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BPR and AIM portfolios in IHT mitigation

David Thurlow, director, Mattioli Woods look at the advantages of Business property Relief and, in consequence, an AIM share portfolio in mitigating inheritance tax

Inheritance tax was famously described in 1986 as “a voluntary levy paid by those who distrust their heirs more than they dislike the Inland Revenue”. Currently, an individual’s estate worth more than £325,000 (the nil-rate band) is subject to 40% inheritance tax (IHT), payable by beneficiaries on death. The nil-rate band will be frozen until at least 2020, albeit with an increased allowance worth up to £175,000 in respect of the family home. The family home allowance will give respite for some, but the trend is for more and more people to be affected by IHT.

Much has changed since 1986 and the extension of Business Property Relief (BPR) has made it easier for investors to retain control of their assets without suffering IHT. Since 1996, BPR has been available on up to 100% of the value of unquoted shares held in qualifying business assets.

Where unquoted shares are concerned, BPR reduces the value of the business by up to 100% when assessing IHT, provided shares have been held for at least two years. If the proceeds of the sale of qualifying assets are reinvested within three years, the holding period of the sold assets is included. Therefore, it is possible to sell unquoted shares and reinvest the proceeds in another unquoted share, without having to wait the two years for the IHT benefits.

What lies outside BPR?

It is important to note that many unquoted shares will not qualify in full for BPR, or may not qualify at all. Care needs to be taken if investing in unquoted shares for the IHT advantages. Furthermore, because qualification for BPR is backward looking, it is possible to buy qualifying shares that subsequently cease to qualify.

Investment companies do not qualify, nor does money held within the company that is not used for trading or company related investment purposes. The most common example would be where a company is holding more cash than it could sensibly need for trading purposes, as HMRC could disallow the proportion of the overall value held in surplus cash. Similarly, if a company sells a property that it owns and makes a profit, the cash raised could be disallowed.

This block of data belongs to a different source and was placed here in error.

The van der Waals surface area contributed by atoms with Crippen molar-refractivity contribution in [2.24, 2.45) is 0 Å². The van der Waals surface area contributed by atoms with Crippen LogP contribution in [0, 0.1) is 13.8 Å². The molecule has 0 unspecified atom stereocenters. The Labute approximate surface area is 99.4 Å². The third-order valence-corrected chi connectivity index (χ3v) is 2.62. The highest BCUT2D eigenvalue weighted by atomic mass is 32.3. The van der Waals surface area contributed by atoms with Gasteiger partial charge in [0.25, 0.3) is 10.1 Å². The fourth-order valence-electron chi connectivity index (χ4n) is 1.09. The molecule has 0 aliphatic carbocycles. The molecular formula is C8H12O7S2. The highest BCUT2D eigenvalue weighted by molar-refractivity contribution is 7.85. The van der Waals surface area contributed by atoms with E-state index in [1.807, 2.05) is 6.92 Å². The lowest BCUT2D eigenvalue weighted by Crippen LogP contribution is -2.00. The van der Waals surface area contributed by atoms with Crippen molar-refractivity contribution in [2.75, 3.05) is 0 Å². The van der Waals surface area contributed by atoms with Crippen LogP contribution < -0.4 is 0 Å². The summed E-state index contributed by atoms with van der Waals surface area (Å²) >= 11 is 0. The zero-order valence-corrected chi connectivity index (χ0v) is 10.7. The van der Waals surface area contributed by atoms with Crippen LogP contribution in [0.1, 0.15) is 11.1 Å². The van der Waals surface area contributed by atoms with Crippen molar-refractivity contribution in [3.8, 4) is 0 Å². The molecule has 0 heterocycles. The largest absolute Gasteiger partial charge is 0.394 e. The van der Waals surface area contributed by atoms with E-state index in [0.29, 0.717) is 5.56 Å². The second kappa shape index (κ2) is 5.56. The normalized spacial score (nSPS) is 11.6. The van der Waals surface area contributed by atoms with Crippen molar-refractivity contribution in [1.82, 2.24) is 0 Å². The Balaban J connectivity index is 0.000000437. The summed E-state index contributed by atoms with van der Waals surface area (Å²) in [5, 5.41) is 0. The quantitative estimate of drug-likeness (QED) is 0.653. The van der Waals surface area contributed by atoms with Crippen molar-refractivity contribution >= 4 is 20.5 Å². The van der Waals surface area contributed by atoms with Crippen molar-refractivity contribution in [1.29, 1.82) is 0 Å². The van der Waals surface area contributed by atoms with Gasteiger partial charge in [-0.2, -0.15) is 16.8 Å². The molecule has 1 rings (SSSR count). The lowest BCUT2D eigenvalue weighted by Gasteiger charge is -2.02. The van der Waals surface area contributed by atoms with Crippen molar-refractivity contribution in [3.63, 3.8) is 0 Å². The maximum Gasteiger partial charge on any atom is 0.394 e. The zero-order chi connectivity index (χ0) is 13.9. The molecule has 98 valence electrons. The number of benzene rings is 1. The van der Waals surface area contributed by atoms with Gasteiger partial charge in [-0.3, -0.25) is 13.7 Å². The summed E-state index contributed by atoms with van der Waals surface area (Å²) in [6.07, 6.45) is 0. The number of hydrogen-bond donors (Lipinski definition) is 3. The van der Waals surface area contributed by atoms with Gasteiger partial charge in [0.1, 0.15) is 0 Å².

The restriction on investment companies also applies to OEICs and means that investment trusts and OEICs investing solely in unquoted companies do not qualify for BPR, even where the underlying holdings would if held individually. Therefore, Venture Capital Trusts, which have many other tax advantages for encouraging investment in smaller, unquoted companies, do not benefit from BPR.

Using AIM portfolios

The Alternative Investment Market of the London Stock Exchange (AIM) came into being in June 2005 and was developed as a more lightly regulated stockmarket designed for smaller companies. AIM shares are regarded by HMRC as unquoted shares, but they have a significant advantage over most other unquoted shares – liquidity. This has led to growth in AIM portfolios, where discretionary managers manage a portfolio of direct investments in AIM quoted shares, in order to access the IHT advantages of BPR. Since June 2013 AIM has the added and unique advantage of qualifying for BPR and being eligible for inclusion in ISAs.

Of course, there is nothing in theory to stop individuals from creating their own AIM BPR portfolios, but good discretionary managers have critical advantages. Clearly, investment performance is important – AIM had its own annus horribilis in 2008 when the index lost 60% of its value and there is no point investing to save 40% IHT and suffering a greater loss on the value of the investments. AIM is a much more mature market today, but still predominantly consists of smaller companies and still attracts the latest investment fads seeking a listing.

As well as identifying good investment opportunities, it is imperative to ensure that these are and remain BPR qualifying. Of over 1,200 companies that are quoted on AIM, less than 60% are believed to meet BPR criteria. Even within that more restricted universe, there are companies that, at any given point in time, will not qualify for 100% relief. The better discretionary managers are alert to this and will ensure that the investments fully qualify for BPR, as far as is reasonably possible. There is also the need to ensure that cash is reinvested quickly. As mentioned above, a reinvestment within three years means that BPR qualification is maintained, however if cash is held at the time of the investor’s death, this will not qualify for BPR.

Using AIM portfolios to mitigate IHT can be a highly effective strategy, allowing investors to benefit from the IHT advantages of BPR whilst retaining ownership and control of their assets. However, there are many traps for the unwary and given the investment risks involved, it should only ever form part of an estate planning solution, and never be the solution.

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